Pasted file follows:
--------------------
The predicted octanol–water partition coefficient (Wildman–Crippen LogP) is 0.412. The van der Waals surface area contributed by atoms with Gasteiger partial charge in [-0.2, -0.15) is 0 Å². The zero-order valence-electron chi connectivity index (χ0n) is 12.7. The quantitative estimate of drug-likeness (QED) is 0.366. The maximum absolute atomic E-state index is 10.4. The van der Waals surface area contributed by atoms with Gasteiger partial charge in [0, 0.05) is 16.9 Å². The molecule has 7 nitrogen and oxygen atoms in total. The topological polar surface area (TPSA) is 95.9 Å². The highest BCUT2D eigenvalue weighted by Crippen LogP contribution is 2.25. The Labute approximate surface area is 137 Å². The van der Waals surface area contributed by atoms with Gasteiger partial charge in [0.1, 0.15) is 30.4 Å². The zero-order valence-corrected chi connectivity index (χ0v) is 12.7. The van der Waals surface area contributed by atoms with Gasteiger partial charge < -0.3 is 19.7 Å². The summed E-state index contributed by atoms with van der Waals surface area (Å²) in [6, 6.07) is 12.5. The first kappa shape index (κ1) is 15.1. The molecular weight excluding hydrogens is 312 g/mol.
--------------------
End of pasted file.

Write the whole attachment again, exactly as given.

The predicted octanol–water partition coefficient (Wildman–Crippen LogP) is 0.412. The van der Waals surface area contributed by atoms with Gasteiger partial charge in [-0.2, -0.15) is 0 Å². The zero-order valence-electron chi connectivity index (χ0n) is 12.7. The quantitative estimate of drug-likeness (QED) is 0.366. The maximum absolute atomic E-state index is 10.4. The van der Waals surface area contributed by atoms with Gasteiger partial charge in [0, 0.05) is 16.9 Å². The molecule has 7 nitrogen and oxygen atoms in total. The topological polar surface area (TPSA) is 95.9 Å². The highest BCUT2D eigenvalue weighted by Crippen LogP contribution is 2.25. The Labute approximate surface area is 137 Å². The van der Waals surface area contributed by atoms with Gasteiger partial charge in [0.1, 0.15) is 30.4 Å². The zero-order valence-corrected chi connectivity index (χ0v) is 12.7. The van der Waals surface area contributed by atoms with Gasteiger partial charge < -0.3 is 19.7 Å². The summed E-state index contributed by atoms with van der Waals surface area (Å²) in [6, 6.07) is 12.5. The first kappa shape index (κ1) is 15.1. The molecular weight excluding hydrogens is 312 g/mol.